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Old 12-11-2009, 04:10 AM
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CarltonHendricks CarltonHendricks is offline
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Default 1888 Bailey Championship Prize - Sterling Silver Plaque 18”x 15”


I’ve been going to the Alameda Point Antiques fair for years, it’s a once a month outdoor affair directly across the bay from San Francisco….you can clearly see the SF city skyline as you walk the show….comes first Sunday of every month. Actually I wrote a story on the show a long time ago that you can read here. Anyway in all the years I’ve been going to it, up till the item we’re about to look at, I’d never found anything really ground shaking in sports…at least in my area of antique display pieces. As much footwork as I’ve put in, that is amazing. So last month I dutifully trudged thru it once more….but this time I hit the mother load!

Towards the back of the show I came to a booth that put my radar on full alert…leaning against a black pickup was a 18” wide by 15” tall silver plaque that really caught me by surprise…You know how it is when you’ve been looking hard a long time for stuff, and when you see something great and you’re off guard and you have to sort of stop and try to think clearly about what you’re seeing….kind of like you’re dreaming it…anyway…I see this plaque and the relief work is so fine I had to study it hard….the title “Bailey Championship Prize” was in high relief and very c1890 art nouveau… and it had about twenty…actually twenty three individual portraits done in low relief, of athletes in various athletic endeavour…it was killer…I thought it was silver plate. There wasn’t a price tag but from the looks of the booth I basically figured it would be under priced…partly because it looked like it would be worth what ever you had to pay…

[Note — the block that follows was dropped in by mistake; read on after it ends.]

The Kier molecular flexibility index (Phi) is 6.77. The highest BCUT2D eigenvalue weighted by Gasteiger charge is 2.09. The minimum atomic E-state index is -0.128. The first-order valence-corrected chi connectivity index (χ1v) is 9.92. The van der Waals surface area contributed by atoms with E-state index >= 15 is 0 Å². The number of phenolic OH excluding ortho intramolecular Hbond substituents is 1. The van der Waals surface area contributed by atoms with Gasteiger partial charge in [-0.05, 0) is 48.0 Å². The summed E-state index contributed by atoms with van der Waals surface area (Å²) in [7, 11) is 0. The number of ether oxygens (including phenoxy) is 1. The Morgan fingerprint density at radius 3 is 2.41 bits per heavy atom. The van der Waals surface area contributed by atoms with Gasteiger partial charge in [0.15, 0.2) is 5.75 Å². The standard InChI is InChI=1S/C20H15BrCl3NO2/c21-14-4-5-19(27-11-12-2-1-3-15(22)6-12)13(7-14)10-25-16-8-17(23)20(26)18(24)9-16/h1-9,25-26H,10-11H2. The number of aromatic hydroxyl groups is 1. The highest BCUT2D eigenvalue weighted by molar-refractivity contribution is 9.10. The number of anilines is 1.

So the seller is talking away to customers big time. Finally I got tired of waiting and sort of interrupted…pointing to it I asked, how much for the plaque….$__________ he said….top retail…enough to choke a herd of reindeer. I was kind of stunned. I thought for a second…Now usually if I think a guy’s way out of line I never say a thing…just thanks and walk away…it’s their piece, people have a right to ask what ever they want…However….in this case I was really seriously interested in it…I figured if I was going to grind him I’d give it everything I had….so without flinching….about two seconds after he gave me the price I shot back loud and clear….I repeated the price with mock shock…The guy looks at me and didn’t even flinch….with complete confidence he goes to me…“Is there some reason I shouldn’t get $_________?”…my plan didn’t work…as a matter of fact it backfired…I actually semi alienated him….he says to me….I know you….you’re the guy that never buys anything…you just take a bunch of photos…Boy did he have me pegged…he was right…I never buy anything…..unless it’s what I want…and let’s face it….how many dealers are gonna have what I want?…..